- Zhang, D., et al. AMD1 is essential for ESC self-renewal and is translationally down-regulated on differentiation to neural precursor cells. Genes and Development 26, 461–473 (2012). | article
Wednesday, May 9, 2012
Singapore - Developmental biology: Switching to neurons
Researchers identify a genetic switch that controls differentiation of embryonic stem cells into neural cells
Embryonic stem cells (ESCs) hold great therapeutic promise due to their ability to maintain themselves through a process known as self-renewal and as they can potentially transform into any cell type in the body. The differentiation of ESCs into other cell types is a complex process involving the coordinated activity of multiple genes and signalling pathways; the exact mechanisms by which many of these pathways are regulated are still unclear.
In a development that promises to shed more light on these processes, a research team led by Leah Vardy at the A*STAR Institute of Medical Biology has identified a gene that is required to maintain ESCs in an undifferentiated state, and the activity of which is reduced when ESCs differentiate to progenitor nerve cells1.
Using microarray analytical technology, Vardy and her colleagues identified almost 200 examples of messenger RNAs (mRNAs) that are regulated at the level of protein synthesis on the differentiation of mouse ESCs into neuronal progenitor cells. Messenger RNAs are transcribed copies of gene-coding DNA sequences which are translated into proteins. Both transcription and translation can be regulated to control protein synthesis.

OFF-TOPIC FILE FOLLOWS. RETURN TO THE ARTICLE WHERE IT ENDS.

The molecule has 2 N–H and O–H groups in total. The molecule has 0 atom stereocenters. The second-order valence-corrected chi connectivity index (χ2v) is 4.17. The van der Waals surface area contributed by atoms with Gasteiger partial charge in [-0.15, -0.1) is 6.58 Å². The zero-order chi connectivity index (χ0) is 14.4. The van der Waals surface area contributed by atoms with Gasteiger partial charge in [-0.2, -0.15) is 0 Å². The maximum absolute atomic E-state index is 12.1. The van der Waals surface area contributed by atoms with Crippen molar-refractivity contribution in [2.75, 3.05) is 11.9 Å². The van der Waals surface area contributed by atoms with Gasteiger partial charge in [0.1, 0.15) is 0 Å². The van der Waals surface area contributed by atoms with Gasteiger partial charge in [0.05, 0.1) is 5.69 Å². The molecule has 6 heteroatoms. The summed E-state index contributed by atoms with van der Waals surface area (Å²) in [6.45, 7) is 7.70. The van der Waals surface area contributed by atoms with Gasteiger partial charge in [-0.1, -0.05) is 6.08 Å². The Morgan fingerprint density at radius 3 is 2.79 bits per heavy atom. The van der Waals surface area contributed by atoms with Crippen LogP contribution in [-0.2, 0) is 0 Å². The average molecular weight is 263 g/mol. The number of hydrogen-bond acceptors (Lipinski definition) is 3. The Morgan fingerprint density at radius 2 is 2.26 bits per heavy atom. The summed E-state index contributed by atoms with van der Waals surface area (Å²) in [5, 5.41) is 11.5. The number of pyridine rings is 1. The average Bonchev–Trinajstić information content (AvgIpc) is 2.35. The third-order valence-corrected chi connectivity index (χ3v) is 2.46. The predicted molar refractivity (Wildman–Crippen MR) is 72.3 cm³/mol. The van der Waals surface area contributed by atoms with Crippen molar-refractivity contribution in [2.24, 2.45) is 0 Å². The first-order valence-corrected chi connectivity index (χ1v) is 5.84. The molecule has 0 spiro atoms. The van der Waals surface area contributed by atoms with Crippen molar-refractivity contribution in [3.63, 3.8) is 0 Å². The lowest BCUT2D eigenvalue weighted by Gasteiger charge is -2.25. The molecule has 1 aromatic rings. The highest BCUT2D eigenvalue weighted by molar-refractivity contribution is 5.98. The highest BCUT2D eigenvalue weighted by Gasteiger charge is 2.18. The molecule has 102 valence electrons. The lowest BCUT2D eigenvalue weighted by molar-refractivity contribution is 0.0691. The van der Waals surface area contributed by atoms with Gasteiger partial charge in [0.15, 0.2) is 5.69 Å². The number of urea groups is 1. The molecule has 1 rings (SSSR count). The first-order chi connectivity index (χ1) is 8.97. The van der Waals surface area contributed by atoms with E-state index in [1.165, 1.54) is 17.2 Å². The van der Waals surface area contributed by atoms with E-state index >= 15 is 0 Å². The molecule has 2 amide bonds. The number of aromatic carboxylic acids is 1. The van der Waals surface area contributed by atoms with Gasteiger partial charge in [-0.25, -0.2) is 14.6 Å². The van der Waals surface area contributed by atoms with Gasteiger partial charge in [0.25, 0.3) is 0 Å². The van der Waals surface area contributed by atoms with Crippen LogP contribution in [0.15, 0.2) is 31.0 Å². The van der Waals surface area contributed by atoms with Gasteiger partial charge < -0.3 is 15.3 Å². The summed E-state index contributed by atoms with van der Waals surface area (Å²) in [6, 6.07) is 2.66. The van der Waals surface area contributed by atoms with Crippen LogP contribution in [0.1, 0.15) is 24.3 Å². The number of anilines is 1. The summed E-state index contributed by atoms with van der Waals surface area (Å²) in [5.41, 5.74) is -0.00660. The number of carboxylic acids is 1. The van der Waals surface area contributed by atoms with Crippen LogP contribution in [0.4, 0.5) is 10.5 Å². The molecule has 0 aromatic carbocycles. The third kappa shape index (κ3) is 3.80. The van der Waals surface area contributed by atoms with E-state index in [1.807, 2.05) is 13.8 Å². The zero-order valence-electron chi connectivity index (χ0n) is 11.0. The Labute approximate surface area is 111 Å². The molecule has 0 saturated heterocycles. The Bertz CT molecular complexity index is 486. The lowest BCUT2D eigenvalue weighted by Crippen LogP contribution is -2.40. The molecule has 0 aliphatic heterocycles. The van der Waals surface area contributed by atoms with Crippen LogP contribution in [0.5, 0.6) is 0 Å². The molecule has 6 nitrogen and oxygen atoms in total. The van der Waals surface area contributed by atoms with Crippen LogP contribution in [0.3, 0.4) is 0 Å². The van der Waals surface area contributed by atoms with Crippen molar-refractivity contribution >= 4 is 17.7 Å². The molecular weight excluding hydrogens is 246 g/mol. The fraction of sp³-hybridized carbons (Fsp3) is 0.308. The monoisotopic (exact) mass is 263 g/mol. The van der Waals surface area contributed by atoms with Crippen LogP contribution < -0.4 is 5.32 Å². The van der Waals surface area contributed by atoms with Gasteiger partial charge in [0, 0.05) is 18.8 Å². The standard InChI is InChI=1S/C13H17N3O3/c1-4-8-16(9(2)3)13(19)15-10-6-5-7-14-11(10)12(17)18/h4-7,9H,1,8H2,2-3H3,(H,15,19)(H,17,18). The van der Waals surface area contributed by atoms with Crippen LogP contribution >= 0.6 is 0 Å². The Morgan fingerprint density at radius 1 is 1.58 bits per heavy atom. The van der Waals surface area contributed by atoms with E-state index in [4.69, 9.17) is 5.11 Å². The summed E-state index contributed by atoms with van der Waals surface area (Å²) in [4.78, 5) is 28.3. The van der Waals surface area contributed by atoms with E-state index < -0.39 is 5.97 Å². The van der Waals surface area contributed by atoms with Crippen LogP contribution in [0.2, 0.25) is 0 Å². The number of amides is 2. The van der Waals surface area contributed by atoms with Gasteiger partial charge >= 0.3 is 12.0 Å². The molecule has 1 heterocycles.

Further analysis revealed that one mRNA, Amd1, is regulated exclusively at the translation stage during differentiation of ESCs into neuronal progenitors. Amd1 codes for production of AMD1, an enzyme that is required for the synthesis of the polyamines spermine and spermidine, two molecules that are known to be important for growth and differentiation processes, although their precise functions in ESCs are as yet unknown. AMD1 levels are typically high in ESCs but are significantly reduced, or down-regulated, in the precursors to nerve cells.
The researchers found that regulation of Amd1 led to a decrease in production of the enzyme AMD1, with a corresponding drop in production of spermine and an altered ratio of polyamines in these cells. The team also uncovered evidence that this process is controlled by a microRNA called miR-762. In contrast, over-expression of Amd1 or addition of spermine was shown to block differentiation of ESCs into precursors to nerve cells.
Together, these results suggest that miR-762 represses Amd1 translation during differentiation of ESCs into neural progenitor cells, leading to reduced synthesis of spermine, which normally inhibits neuronal differentiation. They also demonstrate an essential role for AMD1 and the polyamines in maintaining ESC self-renewal and highlight the importance of regulation of polyamine levels for neural differentiation.
"We are now planning to further characterize the molecular targets of the polyamines in ESCs and cells undergoing directed differentiation," says Vardy.
The A*STAR-affiliated researchers contributing to this research are from the Institute of Medical Biology